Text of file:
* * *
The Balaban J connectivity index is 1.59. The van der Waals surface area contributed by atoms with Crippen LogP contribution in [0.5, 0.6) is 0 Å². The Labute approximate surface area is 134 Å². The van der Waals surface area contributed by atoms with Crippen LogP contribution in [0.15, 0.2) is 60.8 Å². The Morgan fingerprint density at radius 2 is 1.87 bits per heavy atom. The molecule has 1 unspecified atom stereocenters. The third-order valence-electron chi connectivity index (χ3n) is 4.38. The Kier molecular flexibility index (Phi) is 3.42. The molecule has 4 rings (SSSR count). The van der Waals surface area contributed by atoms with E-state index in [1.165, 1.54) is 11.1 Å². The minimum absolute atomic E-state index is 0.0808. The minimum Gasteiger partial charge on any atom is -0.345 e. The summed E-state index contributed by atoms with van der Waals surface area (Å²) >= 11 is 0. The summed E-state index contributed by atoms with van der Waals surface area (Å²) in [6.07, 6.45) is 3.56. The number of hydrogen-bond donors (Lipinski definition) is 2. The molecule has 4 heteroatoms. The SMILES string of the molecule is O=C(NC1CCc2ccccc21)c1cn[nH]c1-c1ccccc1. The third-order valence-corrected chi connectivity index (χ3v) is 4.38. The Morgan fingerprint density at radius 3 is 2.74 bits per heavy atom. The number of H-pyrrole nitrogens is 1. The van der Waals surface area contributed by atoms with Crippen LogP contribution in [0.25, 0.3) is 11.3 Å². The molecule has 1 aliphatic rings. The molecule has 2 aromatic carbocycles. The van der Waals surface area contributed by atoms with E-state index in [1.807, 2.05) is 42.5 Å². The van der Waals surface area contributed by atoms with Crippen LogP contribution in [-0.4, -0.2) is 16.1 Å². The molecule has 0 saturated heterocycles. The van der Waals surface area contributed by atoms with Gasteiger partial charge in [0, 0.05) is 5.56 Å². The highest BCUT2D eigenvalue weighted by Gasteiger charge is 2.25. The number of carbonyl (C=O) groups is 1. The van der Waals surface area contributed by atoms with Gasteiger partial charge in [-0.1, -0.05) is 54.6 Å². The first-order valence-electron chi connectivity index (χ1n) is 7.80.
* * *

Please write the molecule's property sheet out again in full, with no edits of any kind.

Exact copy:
The Balaban J connectivity index is 1.59. The van der Waals surface area contributed by atoms with Crippen LogP contribution in [0.5, 0.6) is 0 Å². The Labute approximate surface area is 134 Å². The van der Waals surface area contributed by atoms with Crippen LogP contribution in [0.15, 0.2) is 60.8 Å². The Morgan fingerprint density at radius 2 is 1.87 bits per heavy atom. The molecule has 1 unspecified atom stereocenters. The third-order valence-electron chi connectivity index (χ3n) is 4.38. The Kier molecular flexibility index (Phi) is 3.42. The molecule has 4 rings (SSSR count). The van der Waals surface area contributed by atoms with E-state index in [1.165, 1.54) is 11.1 Å². The minimum absolute atomic E-state index is 0.0808. The minimum Gasteiger partial charge on any atom is -0.345 e. The summed E-state index contributed by atoms with van der Waals surface area (Å²) >= 11 is 0. The summed E-state index contributed by atoms with van der Waals surface area (Å²) in [6.07, 6.45) is 3.56. The number of hydrogen-bond donors (Lipinski definition) is 2. The molecule has 4 heteroatoms. The SMILES string of the molecule is O=C(NC1CCc2ccccc21)c1cn[nH]c1-c1ccccc1. The third-order valence-corrected chi connectivity index (χ3v) is 4.38. The Morgan fingerprint density at radius 3 is 2.74 bits per heavy atom. The number of H-pyrrole nitrogens is 1. The van der Waals surface area contributed by atoms with Crippen LogP contribution in [0.25, 0.3) is 11.3 Å². The molecule has 1 aliphatic rings. The molecule has 2 aromatic carbocycles. The van der Waals surface area contributed by atoms with E-state index in [1.807, 2.05) is 42.5 Å². The van der Waals surface area contributed by atoms with Crippen LogP contribution in [-0.4, -0.2) is 16.1 Å². The molecule has 0 saturated heterocycles. The van der Waals surface area contributed by atoms with Gasteiger partial charge in [0, 0.05) is 5.56 Å². The highest BCUT2D eigenvalue weighted by Gasteiger charge is 2.25. The number of carbonyl (C=O) groups is 1. The van der Waals surface area contributed by atoms with Gasteiger partial charge in [-0.1, -0.05) is 54.6 Å². The first-order valence-electron chi connectivity index (χ1n) is 7.80.